The Impact of Google's Bold Stance on China
Google's war of words with China over censorship of its search results and cyber-attacks against human rights advocates has sparked a widespread debate among technology thinkers who both applaud and question the company's motives.
On Tuesday Google upped the ante and announced it will radically change the way it does business in China, suggesting it might leave the country if China doesn't ease some of its censorship policies. Chinese officials, as of yet, have not said much in the face of Google's decry of China. One indirect comment comes from The New York Times which quotes a representative of the Chinese Foreign Ministry who stated in a recent new conference that companies that do business in China must abide by Chinese laws.
If Google ultimately decides to pull out of China, the company would leave behind a massive market of Internet users to China's homegrown competition as well as Google rivals like Microsoft and Apple.
Here are some diverse opinions expressed on this topic from around the Web:
China Strikes Back in War of Words
Responding to Google's declaration that the company would no longer censor its search results on Google.cn, Chinese Foreign Ministry spokeswoman Jiang Yu said that foreign Internet companies are welcome to operate in the country as long as they obey Chinese law.
Google may have decided to stop censoring search results on Google.cn, but it's not clear whether this policy has yet taken effect. In my tests, searching for Tiananmen Square on Google.cn (using English characters) failed to bring up any results discussing the protests that occurred there in 1989. One change Google has made to is Google.cn homepage is to replace the company's standard logo with a doodle lauding four great Chinese inventions: papermaking, the compass, gunpowder and movable type.
Showing support for Google's declaration, a small group of Chinese citizens gathered in front of Google's Chinese offices leaving flowers, candles and notes of support, according to CNReviews.
Heavy Debate at the top
Google's response to the attacks from China were hotly debated among Brin and Larry Page, and the search giant's chief executive officer Eric Schmidt, the Wall Street Journal reported on Thursday. Brin was apparently the loudest voice in favor of the stand Google took on Tuesday, while Schmidt argued that Google could do more good by continuing to work within the country, according to the Journal.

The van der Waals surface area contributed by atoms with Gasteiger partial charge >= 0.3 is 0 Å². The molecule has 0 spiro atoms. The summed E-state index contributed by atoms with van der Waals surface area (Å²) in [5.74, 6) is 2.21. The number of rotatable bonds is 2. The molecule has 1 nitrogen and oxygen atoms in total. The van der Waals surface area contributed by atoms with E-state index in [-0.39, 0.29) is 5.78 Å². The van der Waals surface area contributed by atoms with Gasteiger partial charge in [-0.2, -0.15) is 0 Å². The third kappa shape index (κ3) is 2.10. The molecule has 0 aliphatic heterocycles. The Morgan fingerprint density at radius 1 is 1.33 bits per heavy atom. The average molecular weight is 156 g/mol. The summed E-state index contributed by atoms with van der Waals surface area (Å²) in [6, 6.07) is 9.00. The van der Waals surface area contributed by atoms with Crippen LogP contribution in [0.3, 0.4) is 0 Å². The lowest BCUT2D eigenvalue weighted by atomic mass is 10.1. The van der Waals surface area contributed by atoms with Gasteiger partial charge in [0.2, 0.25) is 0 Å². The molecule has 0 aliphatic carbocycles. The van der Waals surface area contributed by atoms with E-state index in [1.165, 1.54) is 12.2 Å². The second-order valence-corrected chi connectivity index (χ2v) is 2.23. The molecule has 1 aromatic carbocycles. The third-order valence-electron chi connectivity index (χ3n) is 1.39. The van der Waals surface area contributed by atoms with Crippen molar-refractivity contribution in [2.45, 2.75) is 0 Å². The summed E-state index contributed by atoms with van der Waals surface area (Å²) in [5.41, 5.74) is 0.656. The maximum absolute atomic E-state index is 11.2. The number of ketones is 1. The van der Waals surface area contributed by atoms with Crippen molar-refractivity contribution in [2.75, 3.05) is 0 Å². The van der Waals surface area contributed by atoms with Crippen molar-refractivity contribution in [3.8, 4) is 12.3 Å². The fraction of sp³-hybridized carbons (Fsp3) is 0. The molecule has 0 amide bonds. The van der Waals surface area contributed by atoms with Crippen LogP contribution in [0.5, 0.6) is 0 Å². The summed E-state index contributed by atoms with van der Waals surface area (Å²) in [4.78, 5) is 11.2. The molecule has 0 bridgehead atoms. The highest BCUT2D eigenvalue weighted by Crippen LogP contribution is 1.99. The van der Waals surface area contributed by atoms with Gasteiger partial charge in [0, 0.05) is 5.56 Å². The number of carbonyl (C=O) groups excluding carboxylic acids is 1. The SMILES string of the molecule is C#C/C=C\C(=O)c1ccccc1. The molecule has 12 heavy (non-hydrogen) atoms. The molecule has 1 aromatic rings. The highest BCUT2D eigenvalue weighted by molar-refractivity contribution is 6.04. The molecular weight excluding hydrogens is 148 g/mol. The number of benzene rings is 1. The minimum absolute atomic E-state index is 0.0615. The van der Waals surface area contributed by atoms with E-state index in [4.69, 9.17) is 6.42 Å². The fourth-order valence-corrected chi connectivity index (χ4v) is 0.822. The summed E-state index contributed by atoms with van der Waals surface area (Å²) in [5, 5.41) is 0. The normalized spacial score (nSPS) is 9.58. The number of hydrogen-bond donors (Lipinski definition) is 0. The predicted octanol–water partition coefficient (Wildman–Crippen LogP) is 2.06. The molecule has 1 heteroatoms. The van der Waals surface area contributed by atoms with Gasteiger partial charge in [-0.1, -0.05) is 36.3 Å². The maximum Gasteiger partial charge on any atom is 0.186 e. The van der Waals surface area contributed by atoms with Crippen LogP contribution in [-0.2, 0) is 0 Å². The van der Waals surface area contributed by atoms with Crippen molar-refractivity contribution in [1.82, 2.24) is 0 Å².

Android adoption under threat?
Many reports on Thursday pose the question: what will the impact be not only for Google's search business, but its indirect markets such as the Android platform? Android devices do not necessarily need to directly involve other Google products, but one of Android's biggest selling points is how well the platform integrates Google services on mobile devices.
CNBC's Jim Goldman argues that Google's exit or threat to exit could give the advantage to other mobile device makers competing in China specifically Apple. China could block Android devices from operating in the country if Google falls in to disfavor. Goldman says RIM has made it clear in the past that the company views China as integral to its development, as does Apple.
Despite viewing China as a key market, however, Apple's iPhone has so far not fared particularly well. As of December, China Unicom said it had sold 100,000 units since launching the device in late October. According to China Unicom, China has 700 million mobile phone subscribers, the vast majority of whom are served by China Unicom rival China Mobile.
Should Google's Stance Be Extended to Other Countries?
Rebecca MacKinnon, co-founder of Global Voice Online, wrote two China-themed op-ed articles - one for the Guardian and The Wall Street Journal. In the Guardian, MacKinnon wonders how Google, in the face of its new China policy, should deal with democratic nations. MacKinnon points to new policies in France and England that are meant to punish illegal file sharers, but could result in restrictions on free speech. In the Journal, MacKinnon called Google's China policy a "bold step onto the right side of history."
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